Investigation after investigation into last year’s San Bruno gas pipeline explosion that killed eight persons and destroyed 38 homes has revealed bad welds, inconsistent safety testing and maintenance so inconsistent that Pacific Gas & Electric Co. didn’t know the condition of its own pipes.
The final report of the National Transportation Safety Board concluded that a series of avoidable errors by PG&E contributed heavily to the blast.
Now PG&E and the state’s other big gas utilities want their customers to pay for fixes to the whole dismal situation. What’s more, they want it done in a way that will let them reap greater profits from the tragedy.
That’s the almost unbelievable upshot of the latest rate increase request PG&E has put before the state Public Utilities Commission, one that San Diego Gas & Electric Co. and the Southern California Gas Co. would clearly like to ape. (The transportation board also reported that lax enforcement by the PUC contributed to the San Bruno disaster.)
Because both SDG&E and SoCal Gas are owned by San Diego-based Sempra Energy; their gas pipeline systems are operated as one.
The outrageous utility plans are the result of a PUC order that gas companies file plans to test or replace pipelines for which they now have no record of pressure tests. PG&E proposes to spend $2.2 billion over 10 years fixing its network, while SoCal Gas wants to expend $2.6 billion and SDG&E $600 million over the same time span.
The astonishing aspect of this is that even though gas rates paid by consumers for decades have included payments to assure safety and reliability, PG&E now wants consumers to foot 90 percent of its bill for testing and improvements. Plans of the other big utilities are similar.
Which means that unless the five-member utilities commission prevents it, consumers who have already paid billions of dollars for safety-related charges will have to pay billions more because of failures and negligence by the utility company and the PUC itself. No one questions the work must be done – San Bruno made that tragically obvious.
The proposed charges would add about $1.93 per month to the average PG&E bill and 68 cents per month at the outset for customers of Sempra’s companies, increasing to $2.83 per month for them by 2015.
The entire exercise, as proposed by the utilities, would enable them to make about $4 billion in additional new profits over the next 20 years. That would happen because whatever money is spent on new or replacement pipeline work would be a capital expense for the firms, and thus go into what is known as their “rate base.”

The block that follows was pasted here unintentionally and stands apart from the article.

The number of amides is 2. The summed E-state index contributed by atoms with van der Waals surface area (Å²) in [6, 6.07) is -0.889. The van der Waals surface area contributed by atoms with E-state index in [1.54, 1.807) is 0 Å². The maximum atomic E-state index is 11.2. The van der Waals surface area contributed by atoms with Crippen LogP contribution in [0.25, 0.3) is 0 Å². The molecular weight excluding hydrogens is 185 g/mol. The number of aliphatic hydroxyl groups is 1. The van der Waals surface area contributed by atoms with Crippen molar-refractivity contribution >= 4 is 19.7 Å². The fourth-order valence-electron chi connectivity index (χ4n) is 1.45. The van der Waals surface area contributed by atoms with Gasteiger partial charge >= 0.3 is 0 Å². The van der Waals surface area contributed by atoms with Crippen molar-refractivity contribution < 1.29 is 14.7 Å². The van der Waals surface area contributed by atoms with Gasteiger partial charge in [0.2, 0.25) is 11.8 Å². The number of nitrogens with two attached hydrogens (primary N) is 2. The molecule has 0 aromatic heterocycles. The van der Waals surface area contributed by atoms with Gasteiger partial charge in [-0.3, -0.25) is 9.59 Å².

The rate base is the total amount they’ve spent on equipment or lines over the past 20 years. The PUC allows each company a “reasonable rate of return” on its rate base, now 11.35 percent for PG&E. In short, for every dollar it has spent on equipment or lines with an expected life span of at least 20 years, the company gets 11.35 cents profit each year. The higher the rate base, the higher the profits.
If the utilities commission allows consumers to be saddled with this new expense, it will mean big rewards for the companies for decades to come because of a tragedy that investigations have shown probably could have been prevented by PG&E.
The alternative, of course, would be forcing the companies to pay most of the bills for needed repairs and updates from their ongoing profits. As now proposed, less than 15 percent of the total costs would be paid out of profits.
“We knew this day was coming, when PG&E would expect the ratepayers to pick up the cost of the repairs,” Democratic Assemblyman Jerry Hill of San Mateo County told a reporter. Hill represents San Bruno. “They should not be allowed to profit from this,” he said.
He’s right. Therefore, the utilities’ proposals will provide a signal test of how the new utility commission majority appointed earlier this year by Gov. Jerry Brown will treat customers of the companies it regulates.
The commission was set up in the early 1900s to prevent the very kind of utility company excesses the current proposals embody. Under recent Govs. Arnold Schwarzenegger, Gray Davis, Pete Wilson and George Deukmejian, the PUC has mostly given utilities whatever they wanted and would almost surely have approved these proposals.
If that pattern continues in this case, it would be grossly unfair to consumers whose rates have long included money for safety work and repairs. The question now is whether the people Brown placed in control of one of California’s most powerful agencies are more interested in handing out corporate welfare than they are in what is just and fair.